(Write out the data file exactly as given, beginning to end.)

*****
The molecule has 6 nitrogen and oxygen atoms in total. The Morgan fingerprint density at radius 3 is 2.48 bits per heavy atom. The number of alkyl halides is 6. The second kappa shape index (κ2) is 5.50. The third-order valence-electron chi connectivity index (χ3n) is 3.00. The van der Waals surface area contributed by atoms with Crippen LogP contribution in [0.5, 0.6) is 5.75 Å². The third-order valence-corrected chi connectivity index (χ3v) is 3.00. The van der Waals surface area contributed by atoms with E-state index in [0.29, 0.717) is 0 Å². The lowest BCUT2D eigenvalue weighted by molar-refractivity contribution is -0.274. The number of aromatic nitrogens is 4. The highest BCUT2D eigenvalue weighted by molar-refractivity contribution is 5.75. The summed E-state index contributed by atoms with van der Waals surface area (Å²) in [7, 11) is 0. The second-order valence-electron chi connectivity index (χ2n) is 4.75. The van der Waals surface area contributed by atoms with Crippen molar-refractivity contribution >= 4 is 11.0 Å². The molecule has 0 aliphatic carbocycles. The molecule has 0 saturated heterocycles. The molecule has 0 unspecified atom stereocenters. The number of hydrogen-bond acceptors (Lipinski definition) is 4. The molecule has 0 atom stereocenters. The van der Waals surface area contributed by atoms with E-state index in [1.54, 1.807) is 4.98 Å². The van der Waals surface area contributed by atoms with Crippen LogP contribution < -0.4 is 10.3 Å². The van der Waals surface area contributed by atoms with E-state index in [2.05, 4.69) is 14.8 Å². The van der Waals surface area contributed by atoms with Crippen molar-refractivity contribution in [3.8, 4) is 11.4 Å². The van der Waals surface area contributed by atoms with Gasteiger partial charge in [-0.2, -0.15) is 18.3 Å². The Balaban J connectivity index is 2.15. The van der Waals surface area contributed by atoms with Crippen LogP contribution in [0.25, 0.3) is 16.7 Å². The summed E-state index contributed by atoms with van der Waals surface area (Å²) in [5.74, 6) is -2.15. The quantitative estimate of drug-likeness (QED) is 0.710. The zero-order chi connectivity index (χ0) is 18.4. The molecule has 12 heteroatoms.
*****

The molecule has 6 nitrogen and oxygen atoms in total. The Morgan fingerprint density at radius 3 is 2.48 bits per heavy atom. The number of alkyl halides is 6. The second kappa shape index (κ2) is 5.50. The third-order valence-electron chi connectivity index (χ3n) is 3.00. The van der Waals surface area contributed by atoms with Crippen LogP contribution in [0.5, 0.6) is 5.75 Å². The third-order valence-corrected chi connectivity index (χ3v) is 3.00. The van der Waals surface area contributed by atoms with E-state index in [0.29, 0.717) is 0 Å². The lowest BCUT2D eigenvalue weighted by molar-refractivity contribution is -0.274. The number of aromatic nitrogens is 4. The highest BCUT2D eigenvalue weighted by molar-refractivity contribution is 5.75. The summed E-state index contributed by atoms with van der Waals surface area (Å²) in [7, 11) is 0. The second-order valence-electron chi connectivity index (χ2n) is 4.75. The van der Waals surface area contributed by atoms with Crippen molar-refractivity contribution >= 4 is 11.0 Å². The molecule has 0 aliphatic carbocycles. The molecule has 0 saturated heterocycles. The molecule has 0 unspecified atom stereocenters. The number of hydrogen-bond acceptors (Lipinski definition) is 4. The molecule has 0 atom stereocenters. The van der Waals surface area contributed by atoms with E-state index in [1.54, 1.807) is 4.98 Å². The van der Waals surface area contributed by atoms with Crippen LogP contribution < -0.4 is 10.3 Å². The van der Waals surface area contributed by atoms with E-state index in [2.05, 4.69) is 14.8 Å². The van der Waals surface area contributed by atoms with Crippen molar-refractivity contribution in [3.8, 4) is 11.4 Å². The van der Waals surface area contributed by atoms with Gasteiger partial charge in [-0.2, -0.15) is 18.3 Å². The Balaban J connectivity index is 2.15. The van der Waals surface area contributed by atoms with Crippen LogP contribution in [0.25, 0.3) is 16.7 Å². The summed E-state index contributed by atoms with van der Waals surface area (Å²) in [5.74, 6) is -2.15. The quantitative estimate of drug-likeness (QED) is 0.710. The zero-order chi connectivity index (χ0) is 18.4. The molecule has 12 heteroatoms.